If you are not familiar with the website and flower bud induction in citrus you should read the overview section in the first advisory this year. 

Current induction status: We have now gone through November with continuing moderate temperatures accumulating 420 to 600 hours of cool, inductive temperatures (< 68° F) from south to north, whereas only 130 to 330 inductive hours were accumulated by this time last year.  Most growers have kept their trees well-watered, trying to minimize preharvest fruit drop from HLB; even so little bud swell appears to have occurred at least in Central Florida.  The next 10 days look to be fairly warm with little cool temperature induction expected.  If you have trees in good condition with little fruit drop maybe they can withstand some drought stress the next 7-10 days in order to prevent bud break (see previous two advisories).  The 5 days following after that are supposed to cool down.  We need the trees to get to just over 700 hrs as a minimum for an economic flowering level.  Therefore, preventing bud break under these projected warmer temperatures is very desirable.

What can you do?  You can reduce irrigation to create mild drought stress in order to stop bud break now, but this will probably increase your preharvest fruit drop.  If you have harvested your Hamlin blocks, you can consider water stressing these. Even if you haven’t harvested yet this is still an option if you haven’t seen severe preharvest fruit drop in a given block, but many Hamlin blocks were showing severe preharvest fruit drop in early to mid-September.

At only 400 accumulated hours of induction, the induction level is too low in Central and South Florida to increase flowering to the economically desirable level by using a flowering enhancement spray of urea or PO3 at this time. With another 100 to 150 hours of induction these southern groves could respond well to sprays of either material. North Florida groves might have enough induction now, but they will be under cooler weather and may not need flower enhancing sprays anyway.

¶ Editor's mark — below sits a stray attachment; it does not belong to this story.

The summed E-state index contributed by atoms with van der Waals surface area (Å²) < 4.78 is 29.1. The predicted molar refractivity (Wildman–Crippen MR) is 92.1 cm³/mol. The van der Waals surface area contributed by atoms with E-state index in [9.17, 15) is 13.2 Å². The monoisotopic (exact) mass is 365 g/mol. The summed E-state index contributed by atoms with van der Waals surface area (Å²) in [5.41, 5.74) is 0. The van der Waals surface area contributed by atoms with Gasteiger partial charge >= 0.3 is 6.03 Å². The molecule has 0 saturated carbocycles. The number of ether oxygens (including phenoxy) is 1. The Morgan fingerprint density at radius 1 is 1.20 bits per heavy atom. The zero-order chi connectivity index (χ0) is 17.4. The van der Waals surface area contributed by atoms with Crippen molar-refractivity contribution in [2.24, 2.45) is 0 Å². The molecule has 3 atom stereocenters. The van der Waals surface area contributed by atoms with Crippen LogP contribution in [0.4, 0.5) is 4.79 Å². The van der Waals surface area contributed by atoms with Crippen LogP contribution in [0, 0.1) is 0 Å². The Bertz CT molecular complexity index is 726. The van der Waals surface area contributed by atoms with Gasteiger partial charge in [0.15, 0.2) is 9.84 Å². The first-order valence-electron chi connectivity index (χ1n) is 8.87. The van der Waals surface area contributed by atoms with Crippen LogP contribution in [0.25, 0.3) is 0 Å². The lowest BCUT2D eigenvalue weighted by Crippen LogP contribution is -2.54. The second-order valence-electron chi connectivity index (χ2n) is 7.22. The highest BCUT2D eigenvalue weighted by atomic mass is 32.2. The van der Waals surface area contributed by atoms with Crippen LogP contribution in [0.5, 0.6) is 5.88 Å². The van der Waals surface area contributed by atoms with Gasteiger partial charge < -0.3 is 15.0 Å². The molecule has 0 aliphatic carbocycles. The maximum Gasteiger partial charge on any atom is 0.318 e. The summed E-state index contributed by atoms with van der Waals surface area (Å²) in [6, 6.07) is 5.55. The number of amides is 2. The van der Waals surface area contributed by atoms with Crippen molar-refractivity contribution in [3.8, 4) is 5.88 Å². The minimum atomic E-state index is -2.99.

Many growers are complaining about small fruit size this year.  Remember that we had a late bloom which partly accounts for the small fruit size.  Of course HLB is also partly responsible. These two factors also may result in higher acidity levels on any given date compared to a year ago. If you have any suggestions or questions, please contact me (albrigo@ufl.edu)


11/15/2016

FLOWER BUD INDUCTION ADVISORY #2 for 2016-2017-11/15/16

Flower Bud Induction Overview and Advisory 
NOTICE FOR CITRUS EXTENSION AGENTS & SPECIALISTS AND GROWER NEWSLETTERS 
The following information has been developed as part of the Decision Information System for Citrus

L. Gene Albrigo, Horticulturist Emeritus
Citrus Research & Education Center, Lake Alfred, FL

FLOWER BUD INDUCTION ADVISORY #2 for 2016-2017-11/15/16
This is a service to our citrus growers posted on the CREC website. The indicated Expert System on intensity and time of bloom can be accessed at the designated Web Site: http://disc.ifas.ufl.edu/bloom